Tornadoes and Apprentices - Projects is Born | The Morson Story - Part Four
Morson Group has been celebrating 50 years in business in 2019. As part of our celebrations, we’ve created a book about the business; its foundations, its growth and its people.
Over the next six weeks, we’re going to be releasing excerpts from the book, charting the Morson story from its earliest days to the present day.
Among the most significant developments of this era was the creation of a full in-house design consultancy division under the J. Morson & Co banner. The addition of this division to the existing recruitment side of the business also saw Gerry create an apprentice programme to provide a stream of new in-house talent.
Morson Projects would provide design services to some of the biggest projects in the country in that era, including the Tornado and latterly the Eurofighter Typhoon.
In 1980, Gerry was advertising for jig and tool designers to work on the Tornado fighter aircraft programme for BAE Systems and in February of that year he hired his very first apprentice. That apprentice, a 19-year-old Steve Seddon, rose through the company to his current position of Group Client Services Director.
“At the time, a significant number of potential clients were prevented from taking on contractors because of trade union opposition. So, Gerry recruited contractors himself and set them up as a team. Clients were then able to come to us and buy our project skills as a service”, Steve recalls.
Steve’s first role included three regular tasks. One was to make the brews, in true apprenticeship tradition. The second was to learn to write in the very clear draughtsman’s style. Don’t forget, this was in an era before computers, meaning every drawing was done by hand using pencil or fine ink pen. Clarity of the lettering on those drawings was vital for
the engineers who would later translate them into precision components.
Steve’s third duty was something he remembers with mixed feelings. “I’d take the finished drawings and walk through Eccles precinct with them, along Church Street to Clarendon Road. In the basement there was an A0 machine and I would print out the drawings on translucent film. The prints would go through ammonia dip and come out damp and stinking of the chemical. I spent so many hours doing that job.”
What was the most important thing Steve learned during his early days with Morson? “Working with a team of such competent design engineers was great,” he says. “The atmosphere encouraged people to be like sponges and learn as much as possible and that’s what I did.”
Some large prospects needed persuading the new office had sufficient capability. “To land our first big aerospace client, Gerry went out and got lots of extra drawing boards,” remembers Steve. “Then he went to The Oddfellows Arms and recruited ‘rent-a-crowd’ to put heads on boards when the client visited to check us out.” “Dad won the business,” says Ged Mason, “even though a visitor had spotted one of the ‘draughtsmen’ with a drawing upside down on his board!” Ged also echoes the long-standing Morson belief in the value of apprentices.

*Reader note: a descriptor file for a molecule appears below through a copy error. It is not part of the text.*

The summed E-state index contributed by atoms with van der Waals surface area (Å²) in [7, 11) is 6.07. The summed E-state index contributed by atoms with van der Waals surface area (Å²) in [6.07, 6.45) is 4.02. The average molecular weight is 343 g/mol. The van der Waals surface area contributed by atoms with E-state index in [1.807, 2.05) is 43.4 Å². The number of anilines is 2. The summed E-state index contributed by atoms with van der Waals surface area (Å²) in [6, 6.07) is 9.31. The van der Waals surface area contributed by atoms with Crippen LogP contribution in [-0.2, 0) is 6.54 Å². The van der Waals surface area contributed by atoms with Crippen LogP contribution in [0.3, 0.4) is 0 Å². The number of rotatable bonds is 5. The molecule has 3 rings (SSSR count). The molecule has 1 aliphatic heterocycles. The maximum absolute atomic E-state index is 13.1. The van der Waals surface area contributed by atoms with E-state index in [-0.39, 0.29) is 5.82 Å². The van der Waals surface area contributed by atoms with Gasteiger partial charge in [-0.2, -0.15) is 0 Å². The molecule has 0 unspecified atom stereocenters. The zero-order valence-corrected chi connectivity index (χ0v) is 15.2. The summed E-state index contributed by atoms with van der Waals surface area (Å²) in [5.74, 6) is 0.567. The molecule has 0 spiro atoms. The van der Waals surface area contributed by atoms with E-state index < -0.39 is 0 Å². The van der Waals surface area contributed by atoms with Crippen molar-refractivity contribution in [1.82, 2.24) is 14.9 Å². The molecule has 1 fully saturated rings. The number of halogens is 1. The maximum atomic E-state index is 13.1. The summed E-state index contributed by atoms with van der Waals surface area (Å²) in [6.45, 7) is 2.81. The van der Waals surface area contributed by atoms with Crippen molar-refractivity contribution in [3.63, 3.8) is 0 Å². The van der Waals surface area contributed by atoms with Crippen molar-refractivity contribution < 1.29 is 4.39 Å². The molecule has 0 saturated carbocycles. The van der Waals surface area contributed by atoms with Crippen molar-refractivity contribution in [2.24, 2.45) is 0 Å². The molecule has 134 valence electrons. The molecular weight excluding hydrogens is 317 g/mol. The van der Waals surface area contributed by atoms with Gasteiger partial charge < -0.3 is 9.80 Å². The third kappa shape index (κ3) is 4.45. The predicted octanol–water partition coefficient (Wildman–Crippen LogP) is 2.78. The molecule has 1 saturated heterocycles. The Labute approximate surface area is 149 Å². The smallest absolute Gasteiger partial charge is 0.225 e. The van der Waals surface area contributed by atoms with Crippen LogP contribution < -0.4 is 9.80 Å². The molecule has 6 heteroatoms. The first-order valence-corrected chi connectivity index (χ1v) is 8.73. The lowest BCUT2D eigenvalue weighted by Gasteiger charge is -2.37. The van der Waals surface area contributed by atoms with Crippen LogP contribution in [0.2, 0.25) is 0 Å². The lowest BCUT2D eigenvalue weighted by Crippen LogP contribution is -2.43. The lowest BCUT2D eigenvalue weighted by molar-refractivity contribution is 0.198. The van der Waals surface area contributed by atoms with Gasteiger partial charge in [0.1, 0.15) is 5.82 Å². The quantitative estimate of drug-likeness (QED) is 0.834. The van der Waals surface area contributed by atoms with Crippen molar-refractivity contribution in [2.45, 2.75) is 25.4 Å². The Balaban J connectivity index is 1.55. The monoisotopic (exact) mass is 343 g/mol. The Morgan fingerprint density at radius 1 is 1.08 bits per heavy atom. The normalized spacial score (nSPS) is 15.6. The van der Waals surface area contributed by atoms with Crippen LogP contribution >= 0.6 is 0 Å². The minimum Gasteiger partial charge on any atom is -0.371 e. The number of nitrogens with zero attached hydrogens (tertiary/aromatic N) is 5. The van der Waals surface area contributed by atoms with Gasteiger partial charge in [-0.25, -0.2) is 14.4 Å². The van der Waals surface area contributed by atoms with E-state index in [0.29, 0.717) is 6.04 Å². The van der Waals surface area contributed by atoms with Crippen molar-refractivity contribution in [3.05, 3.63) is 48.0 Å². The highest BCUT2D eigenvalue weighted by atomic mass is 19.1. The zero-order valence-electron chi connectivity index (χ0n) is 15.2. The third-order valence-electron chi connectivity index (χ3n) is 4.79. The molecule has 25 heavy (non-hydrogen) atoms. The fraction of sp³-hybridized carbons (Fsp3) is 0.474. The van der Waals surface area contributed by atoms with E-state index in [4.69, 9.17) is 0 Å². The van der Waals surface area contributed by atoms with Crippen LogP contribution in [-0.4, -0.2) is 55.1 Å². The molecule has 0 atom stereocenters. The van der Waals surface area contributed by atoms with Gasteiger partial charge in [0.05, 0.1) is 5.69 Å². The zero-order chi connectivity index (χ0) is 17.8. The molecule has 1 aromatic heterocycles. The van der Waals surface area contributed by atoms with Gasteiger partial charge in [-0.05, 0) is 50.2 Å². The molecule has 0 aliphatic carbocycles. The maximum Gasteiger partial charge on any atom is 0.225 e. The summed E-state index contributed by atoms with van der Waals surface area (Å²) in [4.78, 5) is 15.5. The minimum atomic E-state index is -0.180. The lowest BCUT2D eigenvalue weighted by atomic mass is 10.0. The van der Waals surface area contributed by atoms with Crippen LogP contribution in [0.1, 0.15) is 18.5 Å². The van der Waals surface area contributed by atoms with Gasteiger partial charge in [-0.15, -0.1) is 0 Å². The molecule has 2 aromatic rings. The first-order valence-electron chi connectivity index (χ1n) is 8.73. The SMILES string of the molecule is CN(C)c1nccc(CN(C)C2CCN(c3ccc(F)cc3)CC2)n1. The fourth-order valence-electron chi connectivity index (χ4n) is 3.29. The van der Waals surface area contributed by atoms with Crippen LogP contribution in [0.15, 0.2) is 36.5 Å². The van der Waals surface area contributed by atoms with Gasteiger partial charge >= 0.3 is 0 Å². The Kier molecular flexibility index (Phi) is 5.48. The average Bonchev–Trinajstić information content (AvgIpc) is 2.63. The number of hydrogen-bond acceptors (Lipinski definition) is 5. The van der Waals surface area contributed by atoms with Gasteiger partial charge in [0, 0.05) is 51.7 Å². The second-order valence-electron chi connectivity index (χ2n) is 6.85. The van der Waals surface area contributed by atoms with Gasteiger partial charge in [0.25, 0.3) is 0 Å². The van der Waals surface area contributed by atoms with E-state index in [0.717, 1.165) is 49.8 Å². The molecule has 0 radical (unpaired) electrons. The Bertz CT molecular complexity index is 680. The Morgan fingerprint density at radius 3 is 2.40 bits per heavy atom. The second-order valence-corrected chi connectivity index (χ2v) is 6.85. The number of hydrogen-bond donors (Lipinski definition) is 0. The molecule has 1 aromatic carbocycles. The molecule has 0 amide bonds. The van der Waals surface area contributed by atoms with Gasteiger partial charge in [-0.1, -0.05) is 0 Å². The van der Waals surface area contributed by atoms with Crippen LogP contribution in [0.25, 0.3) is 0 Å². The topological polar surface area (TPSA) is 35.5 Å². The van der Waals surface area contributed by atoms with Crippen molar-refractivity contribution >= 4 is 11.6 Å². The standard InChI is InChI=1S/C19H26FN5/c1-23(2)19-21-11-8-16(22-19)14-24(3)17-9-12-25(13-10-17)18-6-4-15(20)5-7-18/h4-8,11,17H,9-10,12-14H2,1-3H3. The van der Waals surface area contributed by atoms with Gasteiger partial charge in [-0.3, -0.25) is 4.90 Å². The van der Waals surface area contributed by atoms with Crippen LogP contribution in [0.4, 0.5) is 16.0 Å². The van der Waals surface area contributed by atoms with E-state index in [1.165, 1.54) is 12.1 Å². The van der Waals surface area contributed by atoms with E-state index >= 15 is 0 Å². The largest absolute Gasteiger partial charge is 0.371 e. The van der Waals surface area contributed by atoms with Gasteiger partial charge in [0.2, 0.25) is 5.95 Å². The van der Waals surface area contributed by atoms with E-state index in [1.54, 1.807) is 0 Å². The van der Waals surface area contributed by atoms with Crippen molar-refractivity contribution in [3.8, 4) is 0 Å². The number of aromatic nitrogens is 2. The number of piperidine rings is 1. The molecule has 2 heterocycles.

“It’s continuing the legacy of my father. It’s our ethos and commitment to finding our bloodline for the future.” – Ged Mason on apprenticeships
During his time with Morson Projects, as the consultancy division later became known, Steve was responsible for hiring lots of apprentices many of whom are still working within the Group today. One of these was Andy Hassall, son of employee #1 Pauline.
Last of the bacon butty smugglers
Not long into this holiday role, Andy was offered an apprenticeship by Morson Projects as an alternative to full-time college and he accepted the same day. He was allowed day release for a part-time ONC in Mechanical and Industrial Engineering and, unlike his previous full-time course, this one was reassuringly full. “I wasn’t allowed to draw anything at the beginning” remembers Andy. “My main duties were to make tea, go out for the team’s lunch order and practice my printing.” This consisted of hand lettering numbers and ‘the quick brown fox jumps over the lazy dog’ — a sentence containing all the letters of the alphabet. “I did this over and over again for three months,” says Andy. “It felt like a test to see if you were still interested in the job!”
Unlike today, weekend overtime was a firm part of Morson Projects culture in the 1980s. “During busy periods our ideal was 7:30 to 12:30 on Saturday morning, so you’d be away in time for the football,” remembers Andy. “Sundays were even more prized because it was double time.”
If they’d had a few beers the night before, those starting Saturday overtime usually craved a bacon sandwich at their drawing boards, even though it wasn’t allowed. It was at this time the team was working in a recently-built annexe attached to the Clarendon Road building. “I’d come back from the shop with a box of butties and someone would drop a line down from the window to hoist it up,” Andy remembers.
Despite his rule-breaking, Andy did well and by the age of 21 he was a draughtsman leading the mechanical and piping teams. “It sounds young,” he says, “but then I had been in that working environment since I was 16.”
The variety of work, from truck gearboxes to labelling machines to nuclear installations, kept Andy happy, as did the great working atmosphere where people always felt valued. “You worked alongside experienced people who mentored you,” says Andy. “People were taught the ropes on live projects. And Gerry Mason would always come into our office on a Friday without fail. He’d go around every single person showing genuine interest in what they were doing.”